The Oakland election is contested by 15 candidates including incumbent mayor Jean Quan. While Governor Brown’s endorsement will give Libby Schaaf a boost, she is by no means the front runner. A poll published last month has City Council President Rebecca Kaplan as firm favourite, with Mayor Quan in second place and Schaaf ranked third. The authors of the poll said a lot of Oaklanders liked Councillor Kaplan as a person and now needed to decide whether they wanted her as mayor. The poll’s findings make dismal reading for the incumbent. Just 16 per cent of respondents indicated they would re-elect Jean Quan while 69 per cent said she needed to be replaced. The poll was taken before Governor Brown lent his support to Councillor Schaaf. Brown, who was a popular mayor, is still considered one of the best-liked politicians in the city. But his past endorsements have not carried much weight. In 2010, Brown endorsed former state Senator Don Perata over Jean Quan. In 2006, the candidate he endorsed for mayor also lost.  
In San Jose, California, where incumbent Mayor Chuck Reed is not standing due to term limits, the two candidates are spending record amounts of money to get their messages across. Councillor Sam Liccardo, the top fundraiser in the June primary, has amassed $827,000 since then, beating county supervisor Dave Cortese, who has raised $537,000 after gaining the most votes in the primary. Those totals are set to surpass figures from the June primary and perhaps all-time records for any mayor's race. Liccardo's donors are generally more moderate and include local businesses while Cortese's backers typically lean further left and include public workers and developers. Direct contributions to the candidates is limited to $1,100 from individuals,. But there are a number political action comittees (PACs) that can solicit and spend unlimited funds and already have spent nearly one million dollars on top of the candidates' own fundraising.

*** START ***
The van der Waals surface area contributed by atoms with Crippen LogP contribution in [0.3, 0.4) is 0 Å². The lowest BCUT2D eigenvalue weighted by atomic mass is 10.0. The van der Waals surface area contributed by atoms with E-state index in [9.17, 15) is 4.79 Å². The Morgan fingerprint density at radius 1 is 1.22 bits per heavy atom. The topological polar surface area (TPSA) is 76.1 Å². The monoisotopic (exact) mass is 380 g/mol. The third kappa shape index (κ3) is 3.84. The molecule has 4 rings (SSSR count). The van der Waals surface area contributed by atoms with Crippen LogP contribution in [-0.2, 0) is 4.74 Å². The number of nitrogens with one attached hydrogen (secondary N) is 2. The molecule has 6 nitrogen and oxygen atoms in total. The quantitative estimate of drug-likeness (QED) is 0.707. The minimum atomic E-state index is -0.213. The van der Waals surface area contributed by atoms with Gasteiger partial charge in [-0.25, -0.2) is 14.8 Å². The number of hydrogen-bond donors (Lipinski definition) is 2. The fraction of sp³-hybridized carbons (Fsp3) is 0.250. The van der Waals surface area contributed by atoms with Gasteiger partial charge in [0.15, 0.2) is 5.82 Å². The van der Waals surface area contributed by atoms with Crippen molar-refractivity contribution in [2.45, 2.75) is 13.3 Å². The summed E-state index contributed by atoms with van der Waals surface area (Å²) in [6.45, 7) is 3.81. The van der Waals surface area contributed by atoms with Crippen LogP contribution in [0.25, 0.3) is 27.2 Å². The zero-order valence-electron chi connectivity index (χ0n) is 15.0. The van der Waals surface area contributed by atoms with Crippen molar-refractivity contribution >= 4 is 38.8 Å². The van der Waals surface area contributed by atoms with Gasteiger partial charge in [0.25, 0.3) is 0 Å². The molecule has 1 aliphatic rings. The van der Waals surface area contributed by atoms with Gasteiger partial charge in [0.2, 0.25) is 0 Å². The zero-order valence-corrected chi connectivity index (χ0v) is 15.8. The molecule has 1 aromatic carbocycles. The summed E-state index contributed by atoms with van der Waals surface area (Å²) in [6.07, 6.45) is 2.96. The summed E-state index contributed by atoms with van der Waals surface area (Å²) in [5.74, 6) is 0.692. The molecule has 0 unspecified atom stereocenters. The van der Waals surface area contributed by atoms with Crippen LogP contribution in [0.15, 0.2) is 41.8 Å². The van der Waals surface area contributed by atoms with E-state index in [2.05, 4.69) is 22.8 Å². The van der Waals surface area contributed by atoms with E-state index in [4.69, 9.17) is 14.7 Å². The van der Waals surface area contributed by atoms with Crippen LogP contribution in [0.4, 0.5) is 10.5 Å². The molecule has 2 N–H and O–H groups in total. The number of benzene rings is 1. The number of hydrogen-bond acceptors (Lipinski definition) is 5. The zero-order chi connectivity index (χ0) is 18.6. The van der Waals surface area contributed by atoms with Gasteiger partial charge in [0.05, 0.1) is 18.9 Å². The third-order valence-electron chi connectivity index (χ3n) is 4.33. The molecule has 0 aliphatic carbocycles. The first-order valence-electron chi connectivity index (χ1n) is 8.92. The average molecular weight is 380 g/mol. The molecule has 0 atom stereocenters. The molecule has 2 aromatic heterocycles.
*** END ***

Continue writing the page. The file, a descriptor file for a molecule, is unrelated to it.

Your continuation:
A spokesman for Washington DC mayoral candidate Muriel Bowser said US President Obama called her to express his support. He described her as a champion for working and middle-calss families and a passionate proponent of the city. ““As we continue our efforts to move our country’s economy forward, I know I’ll be able to count on Muriel to expand opportunity for all. That’s why I’m asking for you to vote for her in the mayoral election this November,” the President said in a statement. Recent opinion polls have all put Muriel Bowser out in front. In April, Bowser defeated the incumbent mayor, Vincent Gray, in the Democratic primaries.

Mayor makes higher
wages for low-paid
New Yorkers a priority

New York City, 2 October 2014: